It’s the season to begin your own alpine adventure without fleeing the country. Here are some top tobogganing tips for when the snow falls in London… well, hopefully!
This may be southern England, but when the white stuff falls we like to imagine ourselves on the Alpine slopes. And nothing beats the thrill of taking to a snowy trail on a toboggan or slider, especially if it’s for the first time.
“It’s snowing!” You can almost hear the shrieks of delight seconds before they fill the air, as little ones rush to untangle wellington boots, and adults try to remember where the waterproof clothing and winter toys have been mothballed.
While you’re probably tempted to set off straightaway for some outdoor exercise and merriment, experts advise careful preparation, even when hitting the nursery runs, to help guarantee fun for all.
Getting appropriately kitted-up certainly makes sense if you plan to spend more than a few minutes outside with children. And the risk of sledging injuries, particularly head injuries, needs to be taken seriously. David Walker, leisure safety manager at the Royal Society for the Prevention of Accidents (RoSPA), says, “We would encourage people to wrap up warm and consider wearing a helmet if they have one (skiing, roller-skating, skate board, bicycle helmets etcetera, would all be okay) when sledging down very steep slopes at high speed. If you are sledging on a gentle slope and not at great speed, a warm hat will do.”
Without the insulation from the elements afforded by a pushchair, small children do get cold very quickly. So, as well as appropriate headgear, layered clothing – ideally wool, topped off with a coat, is recommended. Waterproof gloves provide extra protection and if a scarf is worn, make sure that it’s tied to avoid it getting caught. Should a long winter be forecast, a pair of snow boots and a ski suit could prove sound investments. Seat attachments, such as thermosacks, provide additional warmth and padding, although you’ll need to check first which types of sledge these will fit onto.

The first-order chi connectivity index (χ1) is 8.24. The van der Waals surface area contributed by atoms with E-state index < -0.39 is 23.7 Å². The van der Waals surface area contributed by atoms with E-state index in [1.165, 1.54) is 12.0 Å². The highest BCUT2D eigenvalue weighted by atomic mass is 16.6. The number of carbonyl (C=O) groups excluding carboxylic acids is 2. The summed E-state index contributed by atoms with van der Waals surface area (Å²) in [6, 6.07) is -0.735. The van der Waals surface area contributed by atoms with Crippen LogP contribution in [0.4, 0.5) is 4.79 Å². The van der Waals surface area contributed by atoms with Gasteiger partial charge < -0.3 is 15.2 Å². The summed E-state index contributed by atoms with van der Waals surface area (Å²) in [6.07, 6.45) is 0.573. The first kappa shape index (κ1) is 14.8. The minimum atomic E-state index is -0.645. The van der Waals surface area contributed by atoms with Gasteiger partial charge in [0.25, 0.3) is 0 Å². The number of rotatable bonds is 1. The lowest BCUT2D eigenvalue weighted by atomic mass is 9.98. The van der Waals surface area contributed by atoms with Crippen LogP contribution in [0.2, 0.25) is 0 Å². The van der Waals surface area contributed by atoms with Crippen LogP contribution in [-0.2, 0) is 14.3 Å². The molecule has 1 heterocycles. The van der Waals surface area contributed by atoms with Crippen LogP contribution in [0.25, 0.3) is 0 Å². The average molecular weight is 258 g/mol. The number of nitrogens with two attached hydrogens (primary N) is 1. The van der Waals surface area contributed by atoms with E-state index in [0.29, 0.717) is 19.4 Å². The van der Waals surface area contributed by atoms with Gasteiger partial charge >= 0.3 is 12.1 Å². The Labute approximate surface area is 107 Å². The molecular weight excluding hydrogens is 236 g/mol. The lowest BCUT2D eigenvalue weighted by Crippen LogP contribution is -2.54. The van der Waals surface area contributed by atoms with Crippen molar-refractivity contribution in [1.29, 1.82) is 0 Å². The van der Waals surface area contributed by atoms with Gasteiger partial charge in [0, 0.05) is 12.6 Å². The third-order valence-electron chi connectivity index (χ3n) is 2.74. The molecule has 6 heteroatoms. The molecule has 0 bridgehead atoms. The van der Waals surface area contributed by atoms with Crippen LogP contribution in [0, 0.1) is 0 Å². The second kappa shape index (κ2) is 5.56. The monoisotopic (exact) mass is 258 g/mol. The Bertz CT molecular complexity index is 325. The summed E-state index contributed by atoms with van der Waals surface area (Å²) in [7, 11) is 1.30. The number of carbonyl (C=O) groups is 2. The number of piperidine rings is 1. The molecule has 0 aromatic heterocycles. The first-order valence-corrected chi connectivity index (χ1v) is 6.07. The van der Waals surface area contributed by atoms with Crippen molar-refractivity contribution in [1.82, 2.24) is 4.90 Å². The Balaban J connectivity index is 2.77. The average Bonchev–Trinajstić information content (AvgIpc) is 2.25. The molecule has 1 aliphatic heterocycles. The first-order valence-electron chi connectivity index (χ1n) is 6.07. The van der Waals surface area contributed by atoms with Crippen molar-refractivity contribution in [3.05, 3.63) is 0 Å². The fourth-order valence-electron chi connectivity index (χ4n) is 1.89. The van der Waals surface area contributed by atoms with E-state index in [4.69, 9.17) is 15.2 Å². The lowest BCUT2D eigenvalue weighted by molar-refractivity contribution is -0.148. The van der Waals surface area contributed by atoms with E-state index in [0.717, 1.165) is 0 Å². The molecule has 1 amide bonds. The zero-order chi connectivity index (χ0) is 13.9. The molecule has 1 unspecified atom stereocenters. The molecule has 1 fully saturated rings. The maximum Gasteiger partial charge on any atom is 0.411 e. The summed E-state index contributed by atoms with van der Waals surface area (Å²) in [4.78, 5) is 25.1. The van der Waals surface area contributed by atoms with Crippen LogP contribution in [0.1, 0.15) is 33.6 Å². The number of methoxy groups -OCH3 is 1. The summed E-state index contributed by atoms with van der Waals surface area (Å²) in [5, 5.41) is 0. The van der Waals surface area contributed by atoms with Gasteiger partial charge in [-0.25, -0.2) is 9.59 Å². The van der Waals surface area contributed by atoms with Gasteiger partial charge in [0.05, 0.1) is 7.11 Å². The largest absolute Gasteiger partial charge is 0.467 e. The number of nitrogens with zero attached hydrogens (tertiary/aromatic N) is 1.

When it comes to what skims the slopes best, the choice can be baffling. Do you go for a Bump Skid or a Torpedo; a Snow Fox or a Snow Penguin? While older children might be spotted aboard a sacrificial tea tray or dustbin lid, novices need to be able to stay reasonably dry and have some ability to steer.
Early buying decisions usually pit wood against plastic. The traditional slatted toboggan, aka the Davos-inspired downhill icon, allows adults to easily jump aboard with young children, copes well with less compacted snow and keeps everyone seated well above the surface. Bill Wilson from online retailer sledges.co.uk reports burgeoning sales and believes this is down to what he calls, “Buying a memory.”
If you’re keen to avoid the back-ache inducing uphill climb however, and want to encourage little ones to carve their own course, the alternative, modern sliders become surprisingly attractive. The Baby Luge is an increasingly popular first purchase. Featuring a three-point safety harness, soft rubber seat and a high back support, it’s designed for use between six months and two years. While, for slightly older children, a bestseller is the so-called Mega Bob that helps to keep feet dry, has handles to hold on to, and seats two comfortably. Push handles on other models can also be helpful in transporting little ones to and from the slopes.